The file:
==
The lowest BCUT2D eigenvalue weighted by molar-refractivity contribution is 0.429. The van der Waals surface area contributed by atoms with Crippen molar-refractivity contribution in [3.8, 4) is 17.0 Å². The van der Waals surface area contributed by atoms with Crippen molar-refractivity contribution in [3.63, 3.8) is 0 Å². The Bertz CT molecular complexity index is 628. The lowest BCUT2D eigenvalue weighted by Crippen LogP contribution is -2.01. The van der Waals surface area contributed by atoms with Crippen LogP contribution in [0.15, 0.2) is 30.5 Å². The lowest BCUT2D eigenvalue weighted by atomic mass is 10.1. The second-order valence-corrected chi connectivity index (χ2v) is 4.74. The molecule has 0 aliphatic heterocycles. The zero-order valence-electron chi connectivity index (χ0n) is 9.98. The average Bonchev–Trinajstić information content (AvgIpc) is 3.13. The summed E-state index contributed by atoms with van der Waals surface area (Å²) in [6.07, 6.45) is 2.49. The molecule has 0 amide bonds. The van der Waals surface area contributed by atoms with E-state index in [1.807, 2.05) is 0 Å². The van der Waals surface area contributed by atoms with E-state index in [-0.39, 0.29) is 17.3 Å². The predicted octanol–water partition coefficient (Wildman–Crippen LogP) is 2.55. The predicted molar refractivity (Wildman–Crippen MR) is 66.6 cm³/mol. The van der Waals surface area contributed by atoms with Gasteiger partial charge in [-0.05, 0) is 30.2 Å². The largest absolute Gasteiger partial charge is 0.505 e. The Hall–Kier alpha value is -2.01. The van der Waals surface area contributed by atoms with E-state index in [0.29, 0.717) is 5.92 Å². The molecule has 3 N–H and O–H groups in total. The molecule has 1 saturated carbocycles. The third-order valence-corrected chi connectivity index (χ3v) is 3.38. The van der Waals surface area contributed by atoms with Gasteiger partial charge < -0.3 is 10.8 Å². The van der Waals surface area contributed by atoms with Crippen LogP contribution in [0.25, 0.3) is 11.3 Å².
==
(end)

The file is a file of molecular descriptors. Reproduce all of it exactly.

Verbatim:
The lowest BCUT2D eigenvalue weighted by molar-refractivity contribution is 0.429. The van der Waals surface area contributed by atoms with Crippen molar-refractivity contribution in [3.8, 4) is 17.0 Å². The van der Waals surface area contributed by atoms with Crippen molar-refractivity contribution in [3.63, 3.8) is 0 Å². The Bertz CT molecular complexity index is 628. The lowest BCUT2D eigenvalue weighted by Crippen LogP contribution is -2.01. The van der Waals surface area contributed by atoms with Crippen LogP contribution in [0.15, 0.2) is 30.5 Å². The lowest BCUT2D eigenvalue weighted by atomic mass is 10.1. The second-order valence-corrected chi connectivity index (χ2v) is 4.74. The molecule has 0 aliphatic heterocycles. The zero-order valence-electron chi connectivity index (χ0n) is 9.98. The average Bonchev–Trinajstić information content (AvgIpc) is 3.13. The summed E-state index contributed by atoms with van der Waals surface area (Å²) in [6.07, 6.45) is 2.49. The molecule has 0 amide bonds. The van der Waals surface area contributed by atoms with E-state index in [1.807, 2.05) is 0 Å². The van der Waals surface area contributed by atoms with E-state index in [-0.39, 0.29) is 17.3 Å². The predicted octanol–water partition coefficient (Wildman–Crippen LogP) is 2.55. The predicted molar refractivity (Wildman–Crippen MR) is 66.6 cm³/mol. The van der Waals surface area contributed by atoms with Gasteiger partial charge in [-0.05, 0) is 30.2 Å². The largest absolute Gasteiger partial charge is 0.505 e. The Hall–Kier alpha value is -2.01. The van der Waals surface area contributed by atoms with E-state index in [0.29, 0.717) is 5.92 Å². The molecule has 3 N–H and O–H groups in total. The molecule has 1 saturated carbocycles. The third-order valence-corrected chi connectivity index (χ3v) is 3.38. The van der Waals surface area contributed by atoms with Gasteiger partial charge < -0.3 is 10.8 Å². The van der Waals surface area contributed by atoms with Crippen LogP contribution in [0.25, 0.3) is 11.3 Å².